This program aims to develop therapeutics by using information regarding the gut’s bacterial and microorganism population — collectively referred to as the microbiome — in IBD patients.
“As the first commercial organization to be awarded funding under the auspices of the Foundation’s newly-launched Entrepreneurial Investing Initiative, we are excited about the potential of Vedanta’s research to bring microbiome-derived therapies to our patients,” Michael Osso, president and CEO of the Crohn’s & Colitis Foundation, said in a press release.
The company is collaborating with Kenya Honda, MD, PhD, a professor at Keio University School of Medicine in Japan and a scientific co-founder of Vedanta. Honda has done groundbreaking work in studies involving the gut microbiome.
For example, in a study, titled “Ectopic colonization of oral bacteria in the intestine drives TH1 cell induction and inflammation” and published in Science, Honda’s research group demonstrated that the bacterial species Klebsiella pneumoniae is harmful and activates a pro-inflammatory state by triggering T helper 1 cells — a type of immune cell — in the gut. This leads to the onset of intestinal inflammation and eventually to the development of IBD.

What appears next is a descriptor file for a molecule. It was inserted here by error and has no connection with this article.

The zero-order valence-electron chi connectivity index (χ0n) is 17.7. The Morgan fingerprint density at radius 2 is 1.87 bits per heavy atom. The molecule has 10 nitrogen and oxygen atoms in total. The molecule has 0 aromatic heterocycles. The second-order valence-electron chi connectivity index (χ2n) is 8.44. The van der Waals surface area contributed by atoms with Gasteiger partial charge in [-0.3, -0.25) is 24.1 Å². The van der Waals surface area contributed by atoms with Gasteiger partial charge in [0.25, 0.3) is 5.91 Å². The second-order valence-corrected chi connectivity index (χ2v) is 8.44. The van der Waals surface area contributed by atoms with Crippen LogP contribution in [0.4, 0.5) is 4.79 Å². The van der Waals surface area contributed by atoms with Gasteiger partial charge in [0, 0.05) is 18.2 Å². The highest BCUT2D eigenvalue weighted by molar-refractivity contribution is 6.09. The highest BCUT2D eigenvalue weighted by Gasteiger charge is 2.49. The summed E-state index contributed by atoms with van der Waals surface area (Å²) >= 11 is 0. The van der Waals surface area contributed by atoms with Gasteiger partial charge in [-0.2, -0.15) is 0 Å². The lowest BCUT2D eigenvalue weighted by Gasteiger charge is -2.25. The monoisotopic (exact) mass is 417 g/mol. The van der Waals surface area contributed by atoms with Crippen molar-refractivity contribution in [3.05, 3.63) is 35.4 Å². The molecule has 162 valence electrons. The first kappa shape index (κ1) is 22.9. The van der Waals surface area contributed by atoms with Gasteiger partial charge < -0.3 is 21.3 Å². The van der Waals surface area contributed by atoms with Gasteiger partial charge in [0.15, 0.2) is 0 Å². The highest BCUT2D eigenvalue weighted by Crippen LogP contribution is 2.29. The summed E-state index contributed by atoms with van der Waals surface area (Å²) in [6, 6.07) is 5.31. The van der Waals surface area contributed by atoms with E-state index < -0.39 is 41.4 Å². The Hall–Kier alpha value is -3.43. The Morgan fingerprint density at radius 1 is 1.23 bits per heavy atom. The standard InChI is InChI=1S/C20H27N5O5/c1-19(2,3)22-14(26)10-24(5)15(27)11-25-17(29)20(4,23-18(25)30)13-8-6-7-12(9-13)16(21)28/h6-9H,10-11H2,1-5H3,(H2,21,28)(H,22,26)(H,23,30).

“Foundation-led research has helped to determine that the gut microbiome is a key link between genetic susceptibility and the onset and progression of IBD. Vedanta’s pioneering work has promise to advance discoveries in this area toward new therapeutic options for patients with IBD,” Osso said.
In particular, research conducted by Vedanta has led to the identification of a group of beneficial gut bacteria that can actually target and help reduce the Klebsiella population.
“Dr. Honda’s research suggests an entirely new approach to help IBD patients by specific elimination of pro-inflammatory bacteria. We believe this approach could potentially be harnessed to both treat IBD as well as intercept the progression of the disease in its early stages or before diagnosis,” said Bernat Olle, PhD, Vedanta’s co-founder and CEO.
Vedanta has also partnered with Janssen Biotech Inc. to develop treatment candidate VE202 for IBD. VE202 is designed to either replenish or reactivate a type of immune cell called regulatory T-cells, which help the body control and reduce inflammation. VE202 is expected to enter the clinic in the second half of 2018.
Massachusetts-based Vedanta Biosciences, an affiliate of PureTech Health, is focused on the development of new therapies for immunological and infectious diseases based on groupings of human microbiome-derived bacteria.
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